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Excerpt from Enlightenment by Sarah Perry, plus links to reviews, author biography & more

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Enlightenment

A Novel

by Sarah Perry

Enlightenment by Sarah Perry X
Enlightenment by Sarah Perry
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  • Published:
    Jun 2024, 384 pages

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Book Reviewed by:
Isabella Zhou
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Excerpt
Enlightenment

Monday: late winter, bad weather. The River Alder, fattened by continuous rain, went in a spate through Aldleigh and beyond it, taking carp and pike and pages torn from pornographic magazines past war memorials and pubs and new industrial parks, down to the mouth of the Blackwater and on in due course to the sea. Toppled shopping trolleys glistened on the riverbank; so also did unwanted wedding rings, and beer cans, and coins struck by empires in the years of their decline. Herons paced like white-coated orderlies in the muddy reeds; and at half past four a fisherman caught a cup untouched since the ink was wet on The Battle of Maldon, spat twice, and threw it back.

Late winter, bad weather, the town oppressed by clouds as low as a coffin lid. A place spoken of in passing, if at all: neither Boudicca nor Wat Tyler had given it a second glance when they took their vengeances to London; and war had reached it only as an afterthought, when a solitary Junkers discharged the last of its ordnance and extinguished four souls without notice.

Thomas Hart was at his desk in the offices of the Essex Chronicle, surveying the town through a dissolving window. At that hour and from that vantage, lights appeared as fires set by travelers that crossed a soaking fen: strip lights in the shoe shops and newsagent's not yet shuttered for the night, and in the cinema and bowling alley opening for business two miles out of town; lamplight in the bar of the Jackdaw and Crow, and streetlights coming on down London Road.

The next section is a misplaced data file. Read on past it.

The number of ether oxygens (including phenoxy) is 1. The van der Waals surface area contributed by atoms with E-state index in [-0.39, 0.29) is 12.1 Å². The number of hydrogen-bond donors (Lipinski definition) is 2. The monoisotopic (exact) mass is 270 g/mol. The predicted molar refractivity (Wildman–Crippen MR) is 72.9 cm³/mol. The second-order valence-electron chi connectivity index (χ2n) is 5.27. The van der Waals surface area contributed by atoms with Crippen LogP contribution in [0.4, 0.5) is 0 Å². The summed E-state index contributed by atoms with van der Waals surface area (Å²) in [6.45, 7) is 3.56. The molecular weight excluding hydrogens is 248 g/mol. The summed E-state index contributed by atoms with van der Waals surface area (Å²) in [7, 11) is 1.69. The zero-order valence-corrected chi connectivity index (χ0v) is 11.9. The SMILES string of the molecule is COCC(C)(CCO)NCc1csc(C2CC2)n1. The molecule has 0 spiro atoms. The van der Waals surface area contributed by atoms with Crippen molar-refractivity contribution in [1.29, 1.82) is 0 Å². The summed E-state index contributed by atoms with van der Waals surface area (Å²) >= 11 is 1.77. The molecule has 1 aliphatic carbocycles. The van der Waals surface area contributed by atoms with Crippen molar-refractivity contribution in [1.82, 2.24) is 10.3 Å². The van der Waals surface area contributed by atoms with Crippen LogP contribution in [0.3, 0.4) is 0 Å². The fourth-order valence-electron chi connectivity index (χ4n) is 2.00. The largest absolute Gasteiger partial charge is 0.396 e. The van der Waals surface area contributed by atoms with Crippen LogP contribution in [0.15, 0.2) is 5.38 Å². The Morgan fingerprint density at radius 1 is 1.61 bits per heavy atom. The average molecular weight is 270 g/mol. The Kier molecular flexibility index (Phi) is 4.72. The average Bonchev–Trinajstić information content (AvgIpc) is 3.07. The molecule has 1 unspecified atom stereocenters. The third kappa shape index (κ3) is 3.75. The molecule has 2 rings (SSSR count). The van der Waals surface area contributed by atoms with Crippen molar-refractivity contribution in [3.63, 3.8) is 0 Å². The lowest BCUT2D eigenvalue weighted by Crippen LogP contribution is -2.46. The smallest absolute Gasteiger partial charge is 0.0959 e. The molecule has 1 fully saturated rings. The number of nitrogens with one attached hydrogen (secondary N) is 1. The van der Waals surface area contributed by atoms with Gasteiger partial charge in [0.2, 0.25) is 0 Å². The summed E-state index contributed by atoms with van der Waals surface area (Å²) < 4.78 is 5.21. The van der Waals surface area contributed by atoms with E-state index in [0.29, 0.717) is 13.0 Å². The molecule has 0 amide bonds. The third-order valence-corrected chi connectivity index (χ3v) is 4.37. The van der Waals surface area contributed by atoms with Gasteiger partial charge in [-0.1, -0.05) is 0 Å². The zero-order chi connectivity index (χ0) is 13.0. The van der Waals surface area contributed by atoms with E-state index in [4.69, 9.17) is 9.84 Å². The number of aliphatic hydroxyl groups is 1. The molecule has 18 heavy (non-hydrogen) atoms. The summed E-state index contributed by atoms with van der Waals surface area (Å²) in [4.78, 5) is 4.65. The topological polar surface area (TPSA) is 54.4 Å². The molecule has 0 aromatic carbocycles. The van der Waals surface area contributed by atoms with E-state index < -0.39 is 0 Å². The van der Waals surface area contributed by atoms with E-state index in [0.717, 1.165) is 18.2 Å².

A man of fifty, Thomas Hart, and a man of Essex, for his sins: tall, and retaining as much hair as he had at forty, which is to say more above the collar than the brow. Dressed, as has always been his habit, in clothes chosen to be admired by the observant—a jacket, single-breasted, in Harris Tweed; a white shirt cuffed with silver links; a tie of oatmeal knitted silk. A face he does not deceive himself is handsome, but understands to be memorable: the nose not symmetrical, but of a pleasing emphatic size; the eyes large, direct, and approaching green. An air altogether of occupying a time not his own—might he be more at ease in an Edwardian dining room, say, or on a pitching clipper's deck? Very likely.

Thomas was surveying an object on his desk. Two leather disks about the diameter of his own hand were fastened with a tarnished pin; the lower disk was painted blue and mottled with markings he couldn't have made out even if he'd been inclined to try. The blue showed through a large hole cut in the upper part, and gilded letters at the rim showed the months of the year, and the days of the month, and the hours of the day. Thomas touched it as if it carried a contagious disease. "What," he said, "do you imagine I should do with this?"

A younger man was sitting at the edge of the desk, swinging his foot. With the downcast gaze of the guilty he turned the upper disk with his finger. The hole moved. The blue persisted. "It belonged to my father," he said. "I thought you might make something of it." Nick Carleton, editor of the Chronicle and grieving son, looked with unconcealed amusement around the small office, which—despite the plastic venetian blinds and the computer's hard drive humming as it labored at its work; despite the twentieth century wearing itself out on the pavements three floors down—gave the impression that at any moment a gramophone might strike up a Schubert lieder.

"I was sorry," said Thomas gravely, "to hear of your loss. The death of a father," he said, frowning at the window, "is at the same time both quite proper in the order of things, and incomprehensibly stupid."

"I never saw him use it," said Carleton, containing tears, "and I don't know how it works. It is a planisphere. A map of the stars."

"I see. And what do you imagine I should do with it?"

Excerpted from Enlightenment by Sarah Perry. Copyright © 2024 by Sarah Perry. Excerpted by permission of Mariner Books. All rights reserved. No part of this excerpt may be reproduced or reprinted without permission in writing from the publisher.

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